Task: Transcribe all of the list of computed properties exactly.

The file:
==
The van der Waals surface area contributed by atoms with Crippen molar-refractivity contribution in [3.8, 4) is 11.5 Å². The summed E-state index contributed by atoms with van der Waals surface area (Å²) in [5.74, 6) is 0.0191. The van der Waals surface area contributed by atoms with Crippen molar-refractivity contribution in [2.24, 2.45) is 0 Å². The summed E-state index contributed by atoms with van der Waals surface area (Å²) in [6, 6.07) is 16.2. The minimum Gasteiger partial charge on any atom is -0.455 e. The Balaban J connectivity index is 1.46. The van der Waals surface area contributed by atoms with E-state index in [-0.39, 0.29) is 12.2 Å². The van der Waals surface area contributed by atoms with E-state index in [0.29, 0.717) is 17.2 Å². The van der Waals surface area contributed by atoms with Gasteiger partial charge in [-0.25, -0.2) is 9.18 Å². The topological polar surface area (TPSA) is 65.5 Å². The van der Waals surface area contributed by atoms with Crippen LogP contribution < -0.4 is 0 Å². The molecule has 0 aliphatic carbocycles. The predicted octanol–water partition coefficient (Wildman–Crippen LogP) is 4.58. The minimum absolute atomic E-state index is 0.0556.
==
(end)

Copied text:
The van der Waals surface area contributed by atoms with Crippen molar-refractivity contribution in [3.8, 4) is 11.5 Å². The summed E-state index contributed by atoms with van der Waals surface area (Å²) in [5.74, 6) is 0.0191. The van der Waals surface area contributed by atoms with Crippen molar-refractivity contribution in [2.24, 2.45) is 0 Å². The summed E-state index contributed by atoms with van der Waals surface area (Å²) in [6, 6.07) is 16.2. The minimum Gasteiger partial charge on any atom is -0.455 e. The Balaban J connectivity index is 1.46. The van der Waals surface area contributed by atoms with E-state index in [-0.39, 0.29) is 12.2 Å². The van der Waals surface area contributed by atoms with E-state index in [0.29, 0.717) is 17.2 Å². The van der Waals surface area contributed by atoms with Gasteiger partial charge in [-0.25, -0.2) is 9.18 Å². The topological polar surface area (TPSA) is 65.5 Å². The van der Waals surface area contributed by atoms with Crippen LogP contribution < -0.4 is 0 Å². The molecule has 0 aliphatic carbocycles. The predicted octanol–water partition coefficient (Wildman–Crippen LogP) is 4.58. The minimum absolute atomic E-state index is 0.0556.